Wagner were uninjured except from the accidental explosion of an ammunition chest in Battery Wagner. During the night of the seventh, stores were replenished, threatened points upon land reinforced, working parties from the Forty-sixth Georgia regiment brought to Fort Sumter, and the renewal of the struggle in the morning awaited with confidence. When day dawned, on the morning of the eighth, the enemy's fleet was discovered in the same position as noticed on the previous evening. About nine o'clock, the Keokuk, which had been evidently the most damaged in the action, went down about three and one-half miles from Fort Sumter and three-fourths of a mile from Morris Island. The remainder of the fleet were repairing damages. Preparations for repulsing a renewed attack were progressed with in accordance with the instructions of the commanding General, who visited Fort Sumter on that day. A detachment of seamen, under Flag-Officer W. F. Lynch, arrived from Wilmington, and, on the ninth, temporarily relieved the artillerists in charge of the Cummins' Point battery. The operations of the enemy's fleet consisted only in supply and repair. Toward evening of the ninth, a raft, apparently for removing torpedoes or obstructions, was towed inside of the bar. Nothing of importance occurred during the tenth. During the night of the tenth, Lieutenant-Colonel Dargan, of Colonel Graham's command, crossed Light-House Inlet, drove back the enemy's pickets with loss, and returned with one prisoner. On the eleventh there were indications that the attacking fleet was about to withdraw; and on the twelfth, at high water, the Ironsides crossed the bar and took up her position with the blockading fleet; and the monitors steamed and were towed to the southward, leaving only the sunken Keokuk as a monument of their attack and discomfiture. In this, the first trial of the abolition iron fleet against brick fortifications, and their first attempt to enter the harbor of Charleston, in which they were beaten before their adversaries thought the action had well commenced, they were opposed by seventy-six pieces in all, including mortars. Thirty-seven of these, exclusive of mortars, were above the calibre of thirty-two-pounders. The expenditure of shot against the fleet was twenty-two hundred and twenty-nine projectiles, of which over sixteen hundred were over the calibre of thirty-two-pounders. The guns which the enemy brought to bear, were, if their own account is to believed, thirty in number, including eight-inch rifled, eleven and fifteen-inch guns, which would make their weight of metal, at one discharge, nearly, if not quite, equal to that thrown by the batteries. During the action, Brigadier-General Trapier, commanding Second subdivision of this district, was present at Fort Moultrie; Brigadier-General Gist, commanding First subdivision, at Fort Johnson; Colonel R. F. Graham, commanding Third subdivision, on Morris Island, and Colonel L. M. Keitt, commanding Sullivan's Island, at Battery Bee, attending to their duties and awaiting the development of the attack. The action, however, was purely of artillery — forts and batteries against the iron-clad vessels of the enemy; other means of defence, obstructions and torpedoes, not having come into play. Fort Sumter was the principal object of the enemy's attack, and to that garrison, under its gallant commander, Colonel Alfred Rhett, ably seconded by Lieutenant-Colonel J. A. Yates and Major Ormsby Blanding, and all the officers and men, special credit is due for sustaining the shock, and, with their powerful armament, contributing principally to the repulse. The garrison of Fort Moultrie, under Colonel William Butler, seconded by Major Baker and the other officers and soldiers, upheld the historic reputation of that fort, and contributed their full share to the result. The powerful batteries of Battery Bee were commanded by Lieutenant-Colonel J. C. Simkins, and were served with great effect. Battery Wagner, under Major C. K. Huger; Cummins' Point battery, under Lieutenant Lesesne, and Battery Beauregard, under Captain Sitgreaves, all did their part according to their armament. Indeed, from the reports of the commanders, it is hard to make any distinction where all did their duty with devotion and zeal. Those cases which have been ascertained will be found in the reports of the subordinate commanders. The steady preparation for receiving a renewed attack by the officers, and the good conduct and discipline of the troops, especially in the garrison of Fort Sumter, where the labor was necessarily great, have been quite as creditable as their conduct under fire. While service in immediate action is that which is most conspicuous after such a result has been accomplished, the greatest credit is due to that long, patient, and laborious preparation, by which our works, never originally intended to withstand such an attack as has been encountered, have been so re-secured as to enable our gallant and well-instructed officers and men to obtain their end with comparatively small loss. In that preparation, the late Lieutenant-Colonel Thomas M. Wagner contributed much on both sides of the channel, and Colonel Rhett, Lieutenant-Colonel Yates, Major Blanding, and other officers of Fort Sumter, have been more or less engaged since the fort fell into our hands, two years since. Colonel Butler, Lieutenant-Colonel Simkins, and other officers of the First South Carolina infantry, have been, for more than a year, engaged at the works on Sullivan's Island. Besides these, various officers of engineers and other branches of the department staff, known to the commanding General, have been, at different times, principal contributors in the work; and although, in the limits of this report, it is impossible to mention all to whom credit is due, it is well that works like these, without which, in such emergencies, personal gallantry avails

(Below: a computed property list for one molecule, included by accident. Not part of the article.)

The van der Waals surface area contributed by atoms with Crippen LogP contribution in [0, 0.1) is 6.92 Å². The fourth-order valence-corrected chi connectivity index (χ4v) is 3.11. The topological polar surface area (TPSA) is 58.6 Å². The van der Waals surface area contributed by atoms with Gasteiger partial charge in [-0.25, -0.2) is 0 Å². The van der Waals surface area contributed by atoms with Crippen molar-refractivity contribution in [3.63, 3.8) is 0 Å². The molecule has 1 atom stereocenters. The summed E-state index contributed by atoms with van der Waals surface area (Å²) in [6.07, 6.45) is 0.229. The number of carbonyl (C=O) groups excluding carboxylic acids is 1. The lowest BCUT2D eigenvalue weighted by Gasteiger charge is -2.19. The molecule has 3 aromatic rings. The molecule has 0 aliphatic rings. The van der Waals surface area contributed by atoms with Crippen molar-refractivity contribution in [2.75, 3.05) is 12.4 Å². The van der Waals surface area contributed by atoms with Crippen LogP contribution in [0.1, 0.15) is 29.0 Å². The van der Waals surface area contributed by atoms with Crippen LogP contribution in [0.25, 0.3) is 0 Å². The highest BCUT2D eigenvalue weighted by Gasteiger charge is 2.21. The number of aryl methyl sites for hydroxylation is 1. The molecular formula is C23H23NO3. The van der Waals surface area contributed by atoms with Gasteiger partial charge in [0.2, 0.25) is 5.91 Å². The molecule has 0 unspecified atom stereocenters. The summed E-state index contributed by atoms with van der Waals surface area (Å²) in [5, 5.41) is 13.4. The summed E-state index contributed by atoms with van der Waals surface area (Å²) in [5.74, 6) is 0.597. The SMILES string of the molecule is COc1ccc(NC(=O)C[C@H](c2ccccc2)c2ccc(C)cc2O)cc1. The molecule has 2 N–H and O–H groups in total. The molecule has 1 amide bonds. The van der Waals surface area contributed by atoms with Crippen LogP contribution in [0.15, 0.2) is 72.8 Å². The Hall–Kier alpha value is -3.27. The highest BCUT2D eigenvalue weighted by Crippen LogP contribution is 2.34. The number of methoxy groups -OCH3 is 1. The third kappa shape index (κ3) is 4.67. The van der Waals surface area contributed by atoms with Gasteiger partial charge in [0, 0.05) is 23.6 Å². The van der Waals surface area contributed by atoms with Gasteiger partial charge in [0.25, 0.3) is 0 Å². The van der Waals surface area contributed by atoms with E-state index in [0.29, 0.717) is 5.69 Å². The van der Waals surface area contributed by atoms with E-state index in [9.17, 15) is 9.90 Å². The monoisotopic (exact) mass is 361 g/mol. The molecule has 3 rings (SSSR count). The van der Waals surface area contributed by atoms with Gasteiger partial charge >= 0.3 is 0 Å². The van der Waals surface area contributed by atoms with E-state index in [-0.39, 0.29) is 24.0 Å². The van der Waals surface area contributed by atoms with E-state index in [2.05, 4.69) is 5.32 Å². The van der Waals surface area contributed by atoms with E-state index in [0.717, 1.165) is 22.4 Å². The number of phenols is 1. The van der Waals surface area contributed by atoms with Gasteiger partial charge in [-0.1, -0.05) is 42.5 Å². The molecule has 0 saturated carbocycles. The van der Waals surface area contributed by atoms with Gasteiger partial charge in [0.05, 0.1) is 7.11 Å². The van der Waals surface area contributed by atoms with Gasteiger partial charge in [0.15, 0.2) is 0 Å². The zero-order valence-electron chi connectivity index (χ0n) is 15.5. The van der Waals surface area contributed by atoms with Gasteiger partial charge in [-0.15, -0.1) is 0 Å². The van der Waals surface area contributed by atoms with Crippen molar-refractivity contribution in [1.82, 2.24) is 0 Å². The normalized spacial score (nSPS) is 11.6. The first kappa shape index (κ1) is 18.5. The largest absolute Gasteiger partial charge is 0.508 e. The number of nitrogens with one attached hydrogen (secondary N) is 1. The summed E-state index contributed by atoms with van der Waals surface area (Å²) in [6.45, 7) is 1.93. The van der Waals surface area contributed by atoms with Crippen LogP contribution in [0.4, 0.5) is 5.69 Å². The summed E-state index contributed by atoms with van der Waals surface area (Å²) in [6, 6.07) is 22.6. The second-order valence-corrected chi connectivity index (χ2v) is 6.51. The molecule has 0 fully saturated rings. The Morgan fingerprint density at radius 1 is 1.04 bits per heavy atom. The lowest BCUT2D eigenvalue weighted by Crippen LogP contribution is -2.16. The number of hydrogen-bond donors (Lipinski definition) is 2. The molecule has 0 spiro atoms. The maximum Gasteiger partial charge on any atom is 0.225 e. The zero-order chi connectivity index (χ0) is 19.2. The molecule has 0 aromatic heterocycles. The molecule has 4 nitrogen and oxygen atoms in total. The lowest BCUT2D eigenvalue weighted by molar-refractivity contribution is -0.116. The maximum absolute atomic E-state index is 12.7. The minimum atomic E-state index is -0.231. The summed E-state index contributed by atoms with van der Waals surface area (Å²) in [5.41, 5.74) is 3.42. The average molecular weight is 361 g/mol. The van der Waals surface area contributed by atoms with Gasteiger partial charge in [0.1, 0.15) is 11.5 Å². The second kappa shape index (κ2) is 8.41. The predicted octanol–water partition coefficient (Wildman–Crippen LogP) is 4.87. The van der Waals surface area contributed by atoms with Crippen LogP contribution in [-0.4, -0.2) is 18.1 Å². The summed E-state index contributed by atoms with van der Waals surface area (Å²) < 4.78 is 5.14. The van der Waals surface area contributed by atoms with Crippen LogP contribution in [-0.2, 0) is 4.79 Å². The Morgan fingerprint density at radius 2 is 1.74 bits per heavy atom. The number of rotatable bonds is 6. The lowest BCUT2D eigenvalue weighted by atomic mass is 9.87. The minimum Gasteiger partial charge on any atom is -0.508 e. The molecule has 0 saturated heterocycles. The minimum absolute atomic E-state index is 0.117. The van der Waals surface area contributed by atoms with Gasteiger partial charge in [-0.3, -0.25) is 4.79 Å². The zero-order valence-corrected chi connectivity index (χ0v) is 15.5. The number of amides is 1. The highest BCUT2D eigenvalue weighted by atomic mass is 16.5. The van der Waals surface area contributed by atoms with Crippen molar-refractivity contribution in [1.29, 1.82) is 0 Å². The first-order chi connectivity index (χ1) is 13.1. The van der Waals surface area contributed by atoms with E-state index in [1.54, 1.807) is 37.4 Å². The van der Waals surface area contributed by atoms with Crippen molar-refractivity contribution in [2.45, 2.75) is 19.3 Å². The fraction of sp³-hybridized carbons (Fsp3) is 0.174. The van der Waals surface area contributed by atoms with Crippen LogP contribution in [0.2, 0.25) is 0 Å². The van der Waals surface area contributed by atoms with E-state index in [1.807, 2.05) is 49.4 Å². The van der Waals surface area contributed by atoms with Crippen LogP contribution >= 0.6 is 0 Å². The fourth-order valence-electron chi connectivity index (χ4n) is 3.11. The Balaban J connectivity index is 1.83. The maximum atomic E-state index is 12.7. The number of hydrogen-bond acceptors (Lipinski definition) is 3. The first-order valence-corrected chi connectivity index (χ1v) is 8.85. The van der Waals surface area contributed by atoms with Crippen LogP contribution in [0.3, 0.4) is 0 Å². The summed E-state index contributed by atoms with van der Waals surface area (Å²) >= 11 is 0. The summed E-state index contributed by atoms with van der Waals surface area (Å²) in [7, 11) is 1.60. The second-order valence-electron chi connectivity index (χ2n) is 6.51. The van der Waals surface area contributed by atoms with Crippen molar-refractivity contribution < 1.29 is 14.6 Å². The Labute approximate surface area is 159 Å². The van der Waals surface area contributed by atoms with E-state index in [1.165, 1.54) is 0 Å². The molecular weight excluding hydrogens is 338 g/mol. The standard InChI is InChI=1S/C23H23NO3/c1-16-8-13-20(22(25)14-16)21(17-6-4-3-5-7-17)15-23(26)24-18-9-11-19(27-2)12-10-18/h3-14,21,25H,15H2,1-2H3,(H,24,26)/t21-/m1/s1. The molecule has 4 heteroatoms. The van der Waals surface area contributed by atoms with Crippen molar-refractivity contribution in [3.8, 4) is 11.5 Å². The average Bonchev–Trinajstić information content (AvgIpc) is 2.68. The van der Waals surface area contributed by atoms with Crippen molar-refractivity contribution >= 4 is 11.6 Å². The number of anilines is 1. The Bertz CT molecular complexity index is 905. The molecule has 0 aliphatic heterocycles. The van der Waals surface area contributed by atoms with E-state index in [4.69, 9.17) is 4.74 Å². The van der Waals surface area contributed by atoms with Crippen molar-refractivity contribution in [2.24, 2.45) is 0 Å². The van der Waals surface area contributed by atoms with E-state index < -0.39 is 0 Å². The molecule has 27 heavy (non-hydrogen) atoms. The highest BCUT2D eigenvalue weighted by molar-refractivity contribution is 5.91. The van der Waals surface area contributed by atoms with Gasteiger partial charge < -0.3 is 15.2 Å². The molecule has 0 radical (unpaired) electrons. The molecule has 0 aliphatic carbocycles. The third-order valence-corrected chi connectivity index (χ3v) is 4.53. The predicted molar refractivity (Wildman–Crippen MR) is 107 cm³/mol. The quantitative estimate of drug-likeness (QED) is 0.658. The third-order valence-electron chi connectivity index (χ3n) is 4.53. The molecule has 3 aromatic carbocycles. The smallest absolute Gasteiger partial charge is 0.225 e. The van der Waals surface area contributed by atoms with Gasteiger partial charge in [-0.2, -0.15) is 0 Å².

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Doc . 62 .-Hoisting the Black flag — official correspondence and reports.